The problem, of course, is that no one man can possibly be all four of these people. Mr. X is notoriously bad at processing feelings, Mr. Y is notoriously bad at fixing things, macho Mr. Z hates to be micromanaged, and Mr. Q does not actually exist in real life, although in modern marriages, husbands and wives often do treat each other as interns (“You pick up the dry cleaning!” “No, YOU should, by 5 o’clock! And put it on the United miles card, NOT Bank of America!”).
“Speaking of men,” Annette says pointedly to me, “how are things in your home?”
In The Richer Sex, Mundy describes female-primary-breadwinner couples who have made it all work—the dollars flow in, the children are tended, the family home life is functional and joyous. Unfortunately, the formula pretty much always requires a gender-reversed 1950s-style division of labor: the high-powered CFO wife makes $670,000 a year and constantly travels, leaving the stay-at-home husband to run the household and, interestingly enough, almost always, to golf—a lot. By contrast, although I share a home with a man (Mr. Y, my “boyfriend”—a ridiculous term at 50) whom I out-earn, I work at home, like an eccentric Silicon Valley game developer. Cathi Hanauer’s 2002 anthology, The Bitch in the House, charted women’s rage in “post-feminist” partnerships where both spouses worked and yet women still did most of the housework. Imagine, then, if the woman still does the bulk of the household management and financially supports the household—what is to keep her from becoming, not the bitch in the house, but the monster?
When a woman supports the household, she becomes quite sensitive to how the man spends his downtime, particularly when laundry baskets overflow (is that my job?). I happen to be amazed at how long a man can read a newspaper (I’ve witnessed, on Sunday, more than three hours—even in Anna Karenina, in the opening, Prince Oblonsky reads the newspaper for only 10 pages).
Moreover, if you are a woman who is sometimes lucky enough to pull down a large amount of money in a short period of time, you begin to monetize the man’s work time similarly. “Right—you will now drive across town for a two-hour meeting with a nice nonprofit lady and make, what? Seventy-five dollars? After gas, which is now, what? About $4.59 a gallon?” (Again—curse of left-brained woman living with right-brained man—we always know what’s in the fridge and exactly how many rolls of Charmin we have left. They know, more holistically, that we are “bringing negativity face.”) “Honey? Perhaps it makes more financial sense for you to clean out the rain gutters instead, or make dinner so we don’t do that unnecessarily costly, last-minute ordering-Thai-food thing.” (Unmarriageable! Unmarriageable!)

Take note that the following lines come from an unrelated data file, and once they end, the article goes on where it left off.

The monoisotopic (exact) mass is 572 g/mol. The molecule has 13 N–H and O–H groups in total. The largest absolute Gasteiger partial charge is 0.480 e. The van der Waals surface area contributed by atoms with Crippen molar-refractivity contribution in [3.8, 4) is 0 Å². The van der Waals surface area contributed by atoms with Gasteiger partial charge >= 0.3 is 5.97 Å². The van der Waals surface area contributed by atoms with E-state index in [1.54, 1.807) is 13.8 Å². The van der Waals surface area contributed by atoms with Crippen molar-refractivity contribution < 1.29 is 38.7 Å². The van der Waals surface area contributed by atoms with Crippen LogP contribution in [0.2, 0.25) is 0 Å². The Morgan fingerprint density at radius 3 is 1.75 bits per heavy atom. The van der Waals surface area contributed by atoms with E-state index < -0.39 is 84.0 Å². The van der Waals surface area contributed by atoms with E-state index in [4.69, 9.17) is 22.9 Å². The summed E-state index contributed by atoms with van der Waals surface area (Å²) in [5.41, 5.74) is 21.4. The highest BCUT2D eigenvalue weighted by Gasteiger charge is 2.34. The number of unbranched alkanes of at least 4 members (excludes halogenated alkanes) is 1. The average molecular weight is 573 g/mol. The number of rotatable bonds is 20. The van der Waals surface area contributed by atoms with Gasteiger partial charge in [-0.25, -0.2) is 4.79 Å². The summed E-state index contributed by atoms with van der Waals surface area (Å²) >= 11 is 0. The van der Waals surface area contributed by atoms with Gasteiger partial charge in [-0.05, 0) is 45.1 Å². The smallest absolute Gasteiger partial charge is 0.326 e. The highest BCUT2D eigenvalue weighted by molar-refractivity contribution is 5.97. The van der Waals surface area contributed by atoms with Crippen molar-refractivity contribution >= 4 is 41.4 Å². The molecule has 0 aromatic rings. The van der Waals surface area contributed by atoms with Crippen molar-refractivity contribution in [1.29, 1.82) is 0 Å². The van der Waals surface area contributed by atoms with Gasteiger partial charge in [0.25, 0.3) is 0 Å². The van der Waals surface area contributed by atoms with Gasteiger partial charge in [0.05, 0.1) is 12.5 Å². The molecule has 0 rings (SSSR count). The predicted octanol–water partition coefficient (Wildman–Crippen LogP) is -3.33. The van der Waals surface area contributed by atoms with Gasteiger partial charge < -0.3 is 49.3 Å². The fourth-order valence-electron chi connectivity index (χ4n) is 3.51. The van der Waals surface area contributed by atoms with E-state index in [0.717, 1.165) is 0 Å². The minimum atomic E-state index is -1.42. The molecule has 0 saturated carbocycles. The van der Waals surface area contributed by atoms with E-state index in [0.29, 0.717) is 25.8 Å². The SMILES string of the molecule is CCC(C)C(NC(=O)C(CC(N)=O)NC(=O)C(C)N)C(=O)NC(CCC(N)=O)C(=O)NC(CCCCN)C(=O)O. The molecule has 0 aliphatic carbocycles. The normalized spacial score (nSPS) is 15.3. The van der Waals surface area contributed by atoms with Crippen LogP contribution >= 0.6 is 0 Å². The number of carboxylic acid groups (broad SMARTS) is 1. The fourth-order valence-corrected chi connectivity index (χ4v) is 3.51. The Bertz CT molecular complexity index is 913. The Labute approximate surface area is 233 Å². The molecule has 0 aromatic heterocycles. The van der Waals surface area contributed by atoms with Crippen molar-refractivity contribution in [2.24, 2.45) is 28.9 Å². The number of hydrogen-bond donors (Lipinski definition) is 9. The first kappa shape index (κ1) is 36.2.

Let’s say you, the man, have been fortunate enough to gain leave of the home to pursue employment that, while perhaps not compensated at nosebleed rates, is of interest to you. (Perhaps you would also enjoy a few rounds of Wednesday-afternoon golf—but with the monster in the equation, this is a nonstarter.) You come home now to pleasantly share your tale, but sadly you don’t have waiting for you a 1950s wife—a woman deeply grateful for your financial support, listening raptly as you, her hero, relate a story of triumph, both of you afloat in a pleasant double-martini bubble. When the 2012 Type A woman listens to you describe a problem in your workday, she is mentally leaping forward, positing solutions, and also deciding how well or poorly you’ve handled the situation. But we proffer our answers in a creepily Socratic way, having learned from therapy (left-brain synapse fire: $275 an hour) that we should state our own vulnerabilities first, so as not to draw an automatic defensive response. We will open our hands and confess, with showy vulnerability: “What I am trying to work on, in myself, is putting more of my ideas out there without attaching any emotion to them.” (Teachable moments! Teachable moments!) “What do you think you are trying to develop, in yourself, Honey?” (Hovering in the wings is the eager haymaker: “Aha! Interesting! Maybe you should look at that.”)
Further, not only do we 2012 women fail at being 1950s wives, we fail even more spectacularly at being 1950s husbands. In the Mad Men era, the archetypal dad came home; put down his briefcase; received pipe, Manhattan, roast beef, potatoes, key-lime pie; and was—apparently—content. By contrast, dwelling in a grayscale midlife purgatory of grinding Pilates and ever-shifting diets (Atkins? Zone? South Beach?), if we breadwinning women were handed a Manhattan at the end of the day, we’d be likely to burst into tears and wail, “What’s THIS? What’s IN this? Why are you UNDERMINING me?!” We 21st-century female monsters are used to fussy bistros featuring spa cuisine and quinoa and dressing on the side. These husband-cooks whom Mundy lauds, however, want to make us some risotto (too carby) even while we are curled up in the fetal position, sucking in our ever-present potbellies (which the 1950s Dad didn’t worry about), dreaming desperately of a Manwich.